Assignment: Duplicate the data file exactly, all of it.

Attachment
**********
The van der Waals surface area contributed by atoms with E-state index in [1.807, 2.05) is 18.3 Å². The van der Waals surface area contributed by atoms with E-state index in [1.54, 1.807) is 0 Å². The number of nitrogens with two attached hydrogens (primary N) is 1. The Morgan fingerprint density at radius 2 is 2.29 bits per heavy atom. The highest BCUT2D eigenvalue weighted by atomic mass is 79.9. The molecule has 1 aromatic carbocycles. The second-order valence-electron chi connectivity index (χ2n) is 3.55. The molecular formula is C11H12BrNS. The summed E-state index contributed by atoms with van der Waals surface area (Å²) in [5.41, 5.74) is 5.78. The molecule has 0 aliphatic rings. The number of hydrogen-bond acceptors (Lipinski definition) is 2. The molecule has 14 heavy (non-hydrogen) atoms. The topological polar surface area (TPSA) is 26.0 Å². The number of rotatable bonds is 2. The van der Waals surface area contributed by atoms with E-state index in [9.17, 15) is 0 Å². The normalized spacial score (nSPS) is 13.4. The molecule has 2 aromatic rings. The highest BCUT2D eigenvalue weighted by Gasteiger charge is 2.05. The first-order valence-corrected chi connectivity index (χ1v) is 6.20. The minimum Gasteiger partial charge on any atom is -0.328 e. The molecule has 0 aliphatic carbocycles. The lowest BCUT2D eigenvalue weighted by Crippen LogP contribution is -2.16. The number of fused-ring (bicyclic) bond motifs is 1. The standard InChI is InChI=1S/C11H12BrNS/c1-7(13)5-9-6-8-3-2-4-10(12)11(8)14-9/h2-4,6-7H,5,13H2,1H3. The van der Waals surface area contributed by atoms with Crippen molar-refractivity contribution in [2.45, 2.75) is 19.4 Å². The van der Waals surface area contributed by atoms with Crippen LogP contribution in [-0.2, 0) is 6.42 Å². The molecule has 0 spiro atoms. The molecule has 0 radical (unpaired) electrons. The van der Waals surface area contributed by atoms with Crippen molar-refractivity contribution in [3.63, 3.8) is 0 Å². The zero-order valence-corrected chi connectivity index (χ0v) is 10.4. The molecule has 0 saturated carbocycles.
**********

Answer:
The van der Waals surface area contributed by atoms with E-state index in [1.807, 2.05) is 18.3 Å². The van der Waals surface area contributed by atoms with E-state index in [1.54, 1.807) is 0 Å². The number of nitrogens with two attached hydrogens (primary N) is 1. The Morgan fingerprint density at radius 2 is 2.29 bits per heavy atom. The highest BCUT2D eigenvalue weighted by atomic mass is 79.9. The molecule has 1 aromatic carbocycles. The second-order valence-electron chi connectivity index (χ2n) is 3.55. The molecular formula is C11H12BrNS. The summed E-state index contributed by atoms with van der Waals surface area (Å²) in [5.41, 5.74) is 5.78. The molecule has 0 aliphatic rings. The number of hydrogen-bond acceptors (Lipinski definition) is 2. The molecule has 14 heavy (non-hydrogen) atoms. The topological polar surface area (TPSA) is 26.0 Å². The number of rotatable bonds is 2. The van der Waals surface area contributed by atoms with E-state index in [9.17, 15) is 0 Å². The normalized spacial score (nSPS) is 13.4. The molecule has 2 aromatic rings. The highest BCUT2D eigenvalue weighted by Gasteiger charge is 2.05. The first-order valence-corrected chi connectivity index (χ1v) is 6.20. The minimum Gasteiger partial charge on any atom is -0.328 e. The molecule has 0 aliphatic carbocycles. The lowest BCUT2D eigenvalue weighted by Crippen LogP contribution is -2.16. The number of fused-ring (bicyclic) bond motifs is 1. The standard InChI is InChI=1S/C11H12BrNS/c1-7(13)5-9-6-8-3-2-4-10(12)11(8)14-9/h2-4,6-7H,5,13H2,1H3. The van der Waals surface area contributed by atoms with Crippen molar-refractivity contribution in [2.45, 2.75) is 19.4 Å². The van der Waals surface area contributed by atoms with Crippen LogP contribution in [-0.2, 0) is 6.42 Å². The molecule has 0 spiro atoms. The molecule has 0 radical (unpaired) electrons. The van der Waals surface area contributed by atoms with Crippen molar-refractivity contribution in [3.63, 3.8) is 0 Å². The zero-order valence-corrected chi connectivity index (χ0v) is 10.4. The molecule has 0 saturated carbocycles.